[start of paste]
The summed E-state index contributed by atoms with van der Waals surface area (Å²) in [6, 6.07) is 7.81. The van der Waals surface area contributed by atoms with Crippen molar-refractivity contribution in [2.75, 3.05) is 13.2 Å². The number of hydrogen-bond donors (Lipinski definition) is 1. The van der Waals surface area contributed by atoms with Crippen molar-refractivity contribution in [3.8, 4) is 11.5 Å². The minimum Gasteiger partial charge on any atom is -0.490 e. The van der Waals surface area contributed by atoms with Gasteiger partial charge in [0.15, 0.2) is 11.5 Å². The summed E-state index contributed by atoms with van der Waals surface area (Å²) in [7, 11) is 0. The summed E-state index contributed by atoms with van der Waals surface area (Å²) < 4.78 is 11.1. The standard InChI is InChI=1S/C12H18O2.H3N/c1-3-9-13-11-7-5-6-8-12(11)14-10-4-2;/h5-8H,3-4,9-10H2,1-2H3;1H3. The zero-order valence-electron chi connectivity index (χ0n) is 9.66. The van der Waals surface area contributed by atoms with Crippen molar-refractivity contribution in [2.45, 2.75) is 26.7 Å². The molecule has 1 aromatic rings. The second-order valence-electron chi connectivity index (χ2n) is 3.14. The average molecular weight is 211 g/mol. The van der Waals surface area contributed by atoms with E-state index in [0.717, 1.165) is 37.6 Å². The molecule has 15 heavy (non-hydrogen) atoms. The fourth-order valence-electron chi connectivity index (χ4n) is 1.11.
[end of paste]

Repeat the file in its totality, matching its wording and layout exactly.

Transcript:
The summed E-state index contributed by atoms with van der Waals surface area (Å²) in [6, 6.07) is 7.81. The van der Waals surface area contributed by atoms with Crippen molar-refractivity contribution in [2.75, 3.05) is 13.2 Å². The number of hydrogen-bond donors (Lipinski definition) is 1. The van der Waals surface area contributed by atoms with Crippen molar-refractivity contribution in [3.8, 4) is 11.5 Å². The minimum Gasteiger partial charge on any atom is -0.490 e. The van der Waals surface area contributed by atoms with Gasteiger partial charge in [0.15, 0.2) is 11.5 Å². The summed E-state index contributed by atoms with van der Waals surface area (Å²) in [7, 11) is 0. The summed E-state index contributed by atoms with van der Waals surface area (Å²) < 4.78 is 11.1. The standard InChI is InChI=1S/C12H18O2.H3N/c1-3-9-13-11-7-5-6-8-12(11)14-10-4-2;/h5-8H,3-4,9-10H2,1-2H3;1H3. The zero-order valence-electron chi connectivity index (χ0n) is 9.66. The van der Waals surface area contributed by atoms with Crippen molar-refractivity contribution in [2.45, 2.75) is 26.7 Å². The molecule has 1 aromatic rings. The second-order valence-electron chi connectivity index (χ2n) is 3.14. The average molecular weight is 211 g/mol. The van der Waals surface area contributed by atoms with E-state index in [0.717, 1.165) is 37.6 Å². The molecule has 15 heavy (non-hydrogen) atoms. The fourth-order valence-electron chi connectivity index (χ4n) is 1.11.